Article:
Lisey’s Story — Stephen King

Ultimately, Lisey’s Story is an unmemorable foray into King’s trademark prose. While it’s certainly compelling, it doesn’t really stand up to some of his classic works like The Stand or to some of his more recent works like The Girl Who Loved Tom Gordon. I mostly read it because I’m a pretty rabid King fan, and have a thing about reading everything by certain beloved authors.

Really, it’s this love that got me through. King takes some of his more awesome artistic conventions (like using parentheses to convey hidden layers of thought and inventing words) to a ridiculous extent. These tactics normally convey a crumbling world (like in the The Dark Tower series) or a mind slowly going off its hinge (The Shining). Here? They serve to jar the reader, and infantalize the narrator, Lisey Landon, the widow of the Puliltzer prize winning author, Scott Landon. Lisey, who’s now sitting on top of Scott’s papers, a massive uncatalogued archival trove that’s set academia all afrothing with desire, is the youngest of four girls, and not a college graduate, though Scott describes her as being clever enough when she’s not thinking about it. Scott met her as a struggling undergrad, when he was the “hotshot” writer invited to her campus, and bam! They fall in love and get married. She’s the Gal Pal to his academic godhood, traveling with him on book tours across the world, generally ignored by academics and the general public.

After Scott dies, one of the academics most interested in Scott’s papers sets a crazy assassin on her, and she’s got to follow the trail of bed crumbs Scott’s left her in order to escape the assassin’s evil clutches. King argues that “reality is Ralph,” the mysteries of love and the universe that create beautiful serendipity, but this really marked my first problem with the text. Even if this trail of crumbs is really about Amanda, Lisey’s sister who is gradually getting sucked into the same world Scott’s been drawing his inspiration from, and not the crazy man who wants to rape and kill Lisey, the idea of Scott as a sort of omniscient brat prince with a pure love for Lisey just never quite gelled for me.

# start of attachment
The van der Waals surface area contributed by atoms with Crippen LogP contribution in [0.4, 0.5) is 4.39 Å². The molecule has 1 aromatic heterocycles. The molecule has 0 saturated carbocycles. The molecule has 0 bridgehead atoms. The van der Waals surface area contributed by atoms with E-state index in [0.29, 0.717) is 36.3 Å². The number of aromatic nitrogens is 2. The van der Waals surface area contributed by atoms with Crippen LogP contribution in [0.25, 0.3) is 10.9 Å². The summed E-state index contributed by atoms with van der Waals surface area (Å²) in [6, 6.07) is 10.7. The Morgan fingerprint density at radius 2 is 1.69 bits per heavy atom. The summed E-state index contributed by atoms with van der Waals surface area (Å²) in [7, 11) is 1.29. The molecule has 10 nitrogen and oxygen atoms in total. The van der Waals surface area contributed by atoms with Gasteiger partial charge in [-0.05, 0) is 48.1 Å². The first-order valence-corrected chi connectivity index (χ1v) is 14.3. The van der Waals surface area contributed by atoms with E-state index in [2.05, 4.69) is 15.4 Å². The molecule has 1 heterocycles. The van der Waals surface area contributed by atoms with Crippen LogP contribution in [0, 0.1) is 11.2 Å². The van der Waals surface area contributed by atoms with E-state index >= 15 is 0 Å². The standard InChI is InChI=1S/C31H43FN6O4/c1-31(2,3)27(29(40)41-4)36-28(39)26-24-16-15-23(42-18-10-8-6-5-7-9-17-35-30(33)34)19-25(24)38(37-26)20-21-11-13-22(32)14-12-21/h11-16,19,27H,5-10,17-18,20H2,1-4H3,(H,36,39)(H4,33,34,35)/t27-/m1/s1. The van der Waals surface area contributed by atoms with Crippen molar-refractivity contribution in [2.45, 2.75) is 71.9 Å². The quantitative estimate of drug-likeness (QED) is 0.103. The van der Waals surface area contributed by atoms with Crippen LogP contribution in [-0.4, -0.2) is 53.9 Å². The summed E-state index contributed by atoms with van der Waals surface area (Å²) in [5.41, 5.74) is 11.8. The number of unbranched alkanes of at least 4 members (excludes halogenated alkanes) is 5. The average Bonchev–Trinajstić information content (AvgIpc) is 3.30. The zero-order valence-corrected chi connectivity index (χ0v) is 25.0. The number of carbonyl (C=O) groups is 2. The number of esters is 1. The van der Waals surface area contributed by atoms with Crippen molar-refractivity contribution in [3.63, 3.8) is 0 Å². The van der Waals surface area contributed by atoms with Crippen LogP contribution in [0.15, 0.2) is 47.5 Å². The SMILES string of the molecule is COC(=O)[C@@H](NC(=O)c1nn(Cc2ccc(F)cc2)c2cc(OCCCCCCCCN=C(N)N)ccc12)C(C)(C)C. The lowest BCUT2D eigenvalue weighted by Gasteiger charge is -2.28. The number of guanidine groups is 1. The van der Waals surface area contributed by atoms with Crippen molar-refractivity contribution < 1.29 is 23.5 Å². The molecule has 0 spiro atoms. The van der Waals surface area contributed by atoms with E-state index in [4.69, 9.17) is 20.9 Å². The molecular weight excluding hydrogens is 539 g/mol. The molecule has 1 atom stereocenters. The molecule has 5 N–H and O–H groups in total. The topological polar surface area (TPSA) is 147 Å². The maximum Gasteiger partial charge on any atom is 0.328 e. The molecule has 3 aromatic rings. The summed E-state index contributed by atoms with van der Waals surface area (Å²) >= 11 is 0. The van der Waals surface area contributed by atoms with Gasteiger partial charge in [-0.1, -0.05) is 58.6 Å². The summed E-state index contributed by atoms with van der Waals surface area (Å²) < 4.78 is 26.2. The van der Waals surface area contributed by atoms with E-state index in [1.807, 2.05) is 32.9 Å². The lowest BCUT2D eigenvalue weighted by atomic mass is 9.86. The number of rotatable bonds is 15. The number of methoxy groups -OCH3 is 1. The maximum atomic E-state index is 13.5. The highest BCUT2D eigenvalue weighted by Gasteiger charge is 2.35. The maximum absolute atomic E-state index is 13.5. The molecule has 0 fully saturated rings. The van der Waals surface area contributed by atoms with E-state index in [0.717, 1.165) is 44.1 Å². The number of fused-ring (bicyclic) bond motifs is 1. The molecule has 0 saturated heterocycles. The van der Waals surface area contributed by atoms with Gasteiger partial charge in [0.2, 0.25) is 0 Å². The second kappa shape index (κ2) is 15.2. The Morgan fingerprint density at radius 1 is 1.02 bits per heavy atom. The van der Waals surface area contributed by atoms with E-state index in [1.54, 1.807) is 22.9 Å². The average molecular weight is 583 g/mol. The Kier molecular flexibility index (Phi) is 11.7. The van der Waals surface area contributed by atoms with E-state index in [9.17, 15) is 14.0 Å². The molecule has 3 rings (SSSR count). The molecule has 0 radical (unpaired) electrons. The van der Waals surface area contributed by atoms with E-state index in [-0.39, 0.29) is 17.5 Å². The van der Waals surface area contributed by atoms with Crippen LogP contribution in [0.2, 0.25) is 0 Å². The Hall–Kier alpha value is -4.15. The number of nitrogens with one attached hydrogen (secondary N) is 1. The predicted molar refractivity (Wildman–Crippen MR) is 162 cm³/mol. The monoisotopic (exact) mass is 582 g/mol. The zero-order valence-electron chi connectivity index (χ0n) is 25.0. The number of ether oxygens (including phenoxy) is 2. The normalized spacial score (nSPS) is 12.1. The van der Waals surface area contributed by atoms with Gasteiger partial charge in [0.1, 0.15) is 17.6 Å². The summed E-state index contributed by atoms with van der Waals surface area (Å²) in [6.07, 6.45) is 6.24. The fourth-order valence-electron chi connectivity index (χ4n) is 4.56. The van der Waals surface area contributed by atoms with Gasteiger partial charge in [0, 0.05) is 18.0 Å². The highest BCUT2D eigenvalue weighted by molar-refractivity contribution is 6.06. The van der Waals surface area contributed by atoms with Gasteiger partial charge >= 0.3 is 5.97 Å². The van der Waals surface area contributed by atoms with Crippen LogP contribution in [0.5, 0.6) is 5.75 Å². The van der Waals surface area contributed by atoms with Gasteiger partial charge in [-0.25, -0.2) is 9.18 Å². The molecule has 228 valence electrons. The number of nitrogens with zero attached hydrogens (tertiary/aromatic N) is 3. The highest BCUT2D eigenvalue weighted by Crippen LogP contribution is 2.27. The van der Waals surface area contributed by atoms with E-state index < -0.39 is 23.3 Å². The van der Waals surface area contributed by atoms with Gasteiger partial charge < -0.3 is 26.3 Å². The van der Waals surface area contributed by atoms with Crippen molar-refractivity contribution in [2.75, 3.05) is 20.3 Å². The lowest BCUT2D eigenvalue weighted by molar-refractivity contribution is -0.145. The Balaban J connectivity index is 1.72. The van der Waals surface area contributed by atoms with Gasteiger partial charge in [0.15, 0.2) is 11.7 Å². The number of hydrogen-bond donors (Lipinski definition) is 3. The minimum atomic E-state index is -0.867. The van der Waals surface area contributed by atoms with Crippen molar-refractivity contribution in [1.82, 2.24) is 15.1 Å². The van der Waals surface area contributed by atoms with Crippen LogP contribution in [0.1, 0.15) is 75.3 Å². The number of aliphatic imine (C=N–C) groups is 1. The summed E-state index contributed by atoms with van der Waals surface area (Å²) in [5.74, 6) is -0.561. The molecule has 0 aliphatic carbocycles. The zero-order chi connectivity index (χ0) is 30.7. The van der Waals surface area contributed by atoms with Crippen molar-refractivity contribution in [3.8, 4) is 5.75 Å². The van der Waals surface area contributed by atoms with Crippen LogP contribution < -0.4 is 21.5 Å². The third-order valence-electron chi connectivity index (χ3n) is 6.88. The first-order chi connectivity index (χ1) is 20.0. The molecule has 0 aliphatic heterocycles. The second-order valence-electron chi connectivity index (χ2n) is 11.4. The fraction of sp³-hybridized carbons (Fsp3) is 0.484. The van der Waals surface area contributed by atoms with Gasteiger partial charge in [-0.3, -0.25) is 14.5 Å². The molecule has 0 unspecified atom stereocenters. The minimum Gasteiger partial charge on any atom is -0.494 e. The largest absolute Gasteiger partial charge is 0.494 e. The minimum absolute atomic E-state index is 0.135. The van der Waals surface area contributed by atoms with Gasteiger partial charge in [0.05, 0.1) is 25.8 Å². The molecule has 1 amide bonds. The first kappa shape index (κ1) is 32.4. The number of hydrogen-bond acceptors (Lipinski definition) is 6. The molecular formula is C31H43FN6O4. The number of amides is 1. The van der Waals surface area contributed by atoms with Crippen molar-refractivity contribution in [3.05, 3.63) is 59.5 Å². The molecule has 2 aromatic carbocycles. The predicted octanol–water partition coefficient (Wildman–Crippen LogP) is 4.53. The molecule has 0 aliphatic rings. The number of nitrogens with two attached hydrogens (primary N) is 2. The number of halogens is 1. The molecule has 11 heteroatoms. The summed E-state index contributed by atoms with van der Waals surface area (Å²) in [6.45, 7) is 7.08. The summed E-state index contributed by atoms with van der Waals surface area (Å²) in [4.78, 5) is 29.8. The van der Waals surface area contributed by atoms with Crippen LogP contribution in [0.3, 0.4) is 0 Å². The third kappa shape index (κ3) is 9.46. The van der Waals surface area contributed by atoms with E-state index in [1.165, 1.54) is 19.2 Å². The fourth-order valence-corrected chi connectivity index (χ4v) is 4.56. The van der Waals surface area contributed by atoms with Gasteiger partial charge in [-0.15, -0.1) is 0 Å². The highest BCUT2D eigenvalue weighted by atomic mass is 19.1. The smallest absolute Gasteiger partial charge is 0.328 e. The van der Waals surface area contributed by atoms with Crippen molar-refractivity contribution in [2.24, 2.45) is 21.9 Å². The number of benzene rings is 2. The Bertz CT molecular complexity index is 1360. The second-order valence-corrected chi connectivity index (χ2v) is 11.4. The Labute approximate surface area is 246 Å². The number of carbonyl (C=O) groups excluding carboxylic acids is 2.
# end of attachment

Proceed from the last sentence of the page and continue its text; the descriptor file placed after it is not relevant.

Anyways, this same trail also works as a grieving trail for Lisey, since it’s by following this path that she encounters the depth of her husband’s love for her and some of the most troubling secrets of their marriage. The emotional depth of this journey should be enough to save the overall novel from mediocrity… but it doesn’t.

Scott’s big reveal is that he occasionally travels to Boo’ya Moon, an alternate world where the pool containing all the archetypes and dreams authors draw from is manifested. Boo’ya’s got some nasties living in it, like the long boy*, whose deadly attention is simultaneously wavering and implacable. Cool. Scott’s one of very few (this is genetic, I think?) who can access this place, even though Lisey can as well. Part of this makes sense in text — Lisey’s an extreme mother figure for Scott (since he is a Troubled Artist) so it’s one of the archetypes Scott so loves brought to (fictional) life. Of course she can consciously travel between worlds! She’s got to take care of Scott! Reality is Ralph! While this fits the theme of the novel (fiction/reality often blur, only in reality we really allow the benevolence of the universe to shine through), it also really shortchanges Lisey as a character. Everything in her life led her to Scott. Everything after is molded by him. While her sisters are important to her, it is Scott who allows her to save Amanda. He defines her, and because of this, only rarely does she leap out as a character in her own right, which is truly unfortunate since this is supposed to be her story.

*Dude, the long boy is also a really off-putting phallic symbol, what with the leprosy and the blindly-seeking-YOU scariness of it. The scenes with Boo’ya really do jump off the page, and are the moments where King’s mastery of ambience really shine through.


  1. Gategrrl says

    I’m a dyed in the wool King fan, too, and I’m slowly going through his post-accident fiction, but boy, it’s not easy. It’s not equivalent to people saying to Woody Allen, “Why don’t you make Funny movies anymore?” because King is doing the same sort of themes he was working on *before* his accident.

    Lisey’s Story…I read most of it, and flailed, and put it down, and picked it back up, and ultimately took it back to the library without being thoroughly read from cover to cover. I admit I read ahead so I’d get to the damned conclusion and find out what the hoary family secret was.

    I have read Duma Key, which is a much better book, I think – at least, it kept my attention through the entire book.

    With Lisey’s story, none of the characters popped out at me, and after how it had been publicized, it blindsided me with the weirdness and supernatural aspect, since this was supposed to be King’s foray into ‘serious love stories’. Well…yes, and no. It mostly hit me as a love story *about the man* and a woman so stricken she makes little impact on her own.

    I also didn’t “get” Lisey’s sister and don’t remember much if anything about her, other than she was a PITA to read about.

  2. says